Numerous are the passages which exalt marriage. Proverbs 18:22a, “Whoso findeth a wife findeth a good thing.” Genesis 2:18, “It is not good that a man should be alone…” Proverbs 3:10, “Who can find a virtuous woman? For her price is far above the rubies.” Hebrews 13:4, “Marriage is honourable in all.” Proverbs 5:18b, “Rejoice with the wife of thy youth.”
A good marriage can be a wonderful blessing. In a good marriage the husband and wife help and complement one another. In a good marriage the husband and wife help one another walk the Christian life and encourage and edify one another toward Heaven.
But not all marriages are like this. The Bible so warns. Proverbs 21:9, “It is better to dwell in a corner of the housetop, than with a brawling woman in a wide house.” Proverbs 21:19, “It is better to dwell in the wilderness than with a contentious and an angry woman.” Proverbs 25:24, “It is better to dwell in the corner of the housetop than with a brawling woman in a wide house.” Proverbs 19:13b, “The contentions of a wife are a continual dropping.” Proverbs 27:15: “A continual dropping in a very rainy day and a contentious woman are alike.”
Consider the marriage between Walter Scott and Eliza Sandidge. This was Walter’s third marriage. He was married first to Sarah Whitsette from 1823 to 1849, when she died. He then married Nannie Allen. This marriage lasted from 1850 to 1854 when she too passed on. In 1855 he married a widow, Eliza Sandidge. He would be married to her until his death in 1861. This was a most unhappy marriage by all accounts.
Before we look at the marriage, understand that Walter Scott was a great preacher, and an important preacher during restoration days. One man, Darby Phillips, wrote, “Alexander Campbell provided the intellectual direction of the Restoration, but it was Walter Scott who provided the evangelistic fervor.” Robert Richardson, Campbell’s own biographer wrote, “Among the helpers and fellow laborers of Alexander Campbell the first place must be awarded to Walter Scott.” William Baxter, Scott’s biographer, wrote comparing Walter Scott and Alexander Campbell, “Campbell never fell below the expectations of the hearers, Scott frequently did; but there were times when he rose to a height of eloquence which the former never equaled.” Walter Scott probably baptized more souls into Christ than any one of the Restoration pioneers. In the year 1827 he baptized over 1000 people – in one year alone! Alexander Campbell wrote following Walter’s death, “Next to my father, he was my most indefatigable fellow laborer… I knew him well… I knew him long… I loved him much.”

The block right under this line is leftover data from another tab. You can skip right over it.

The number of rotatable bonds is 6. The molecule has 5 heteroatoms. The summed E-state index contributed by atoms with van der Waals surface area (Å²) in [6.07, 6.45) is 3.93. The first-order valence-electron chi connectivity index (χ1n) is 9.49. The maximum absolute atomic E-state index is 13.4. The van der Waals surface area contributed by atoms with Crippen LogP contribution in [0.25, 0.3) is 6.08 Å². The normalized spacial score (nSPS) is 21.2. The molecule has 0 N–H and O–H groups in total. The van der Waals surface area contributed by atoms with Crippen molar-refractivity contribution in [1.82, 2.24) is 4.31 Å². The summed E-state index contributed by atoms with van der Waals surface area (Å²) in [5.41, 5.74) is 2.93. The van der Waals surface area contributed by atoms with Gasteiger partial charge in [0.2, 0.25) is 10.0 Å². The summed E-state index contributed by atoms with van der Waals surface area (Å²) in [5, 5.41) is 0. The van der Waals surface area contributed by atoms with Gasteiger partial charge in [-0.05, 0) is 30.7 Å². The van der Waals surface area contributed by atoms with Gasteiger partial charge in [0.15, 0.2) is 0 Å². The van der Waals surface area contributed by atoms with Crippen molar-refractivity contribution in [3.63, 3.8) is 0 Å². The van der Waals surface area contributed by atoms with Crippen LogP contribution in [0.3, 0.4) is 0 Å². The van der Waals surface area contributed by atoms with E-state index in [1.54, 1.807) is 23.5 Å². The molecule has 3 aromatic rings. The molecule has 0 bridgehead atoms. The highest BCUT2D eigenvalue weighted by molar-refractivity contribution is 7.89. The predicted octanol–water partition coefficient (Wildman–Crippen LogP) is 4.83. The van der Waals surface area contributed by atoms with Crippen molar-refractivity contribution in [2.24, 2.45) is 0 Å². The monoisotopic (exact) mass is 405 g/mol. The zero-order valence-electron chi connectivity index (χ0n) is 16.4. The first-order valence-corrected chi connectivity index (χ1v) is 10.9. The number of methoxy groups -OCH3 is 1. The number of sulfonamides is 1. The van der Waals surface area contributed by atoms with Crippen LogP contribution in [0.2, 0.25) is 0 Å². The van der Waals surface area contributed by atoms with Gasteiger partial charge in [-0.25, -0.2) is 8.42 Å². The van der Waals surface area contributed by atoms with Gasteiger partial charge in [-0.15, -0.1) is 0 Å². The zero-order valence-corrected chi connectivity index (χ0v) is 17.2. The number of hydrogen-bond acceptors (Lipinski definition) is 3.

In 1855 at the age of 59, Walter married Eliza. Walter’s new wife was wealthy, but tight with money. Walter was tender-hearted and often gave away nearly everything he made. On one occasion, he went to the store for groceries and ended up giving all away before he got back home. Once, he gave a neighbor one of his cows since he had two and his neighbor had none. Once, Alexander Campbell gave him a $5 gold coin following a sermon. That same day, Walter and Alexander met a beggar, and Walter reached into his pocket and gave the man a gold coin.
Needless to say, the way Walter handled money and his wife’s view of money soon brought about much conflict. Walter and Eliza fought. “Scott’s third wife… would storm at him and run him out of the house. Often he spent the night sitting on the doorstep of a neighbor. Once she ran him off from home. Several days later he was found walking the streets of Cincinnati in a daze” (The Search for Ancient Order, vol. 1, page 86). Walter was very often sad and melancholy.
Maybe the fault was not all her’s. Maybe he should have been more careful in handling the family’s money. But how miserable he was. How miserable the marriage.
Be very choosy in selecting a mate. Marry someone who will help you to be more spiritually minded, more Christ like, more productive. Marry someone who will help you get to heaven.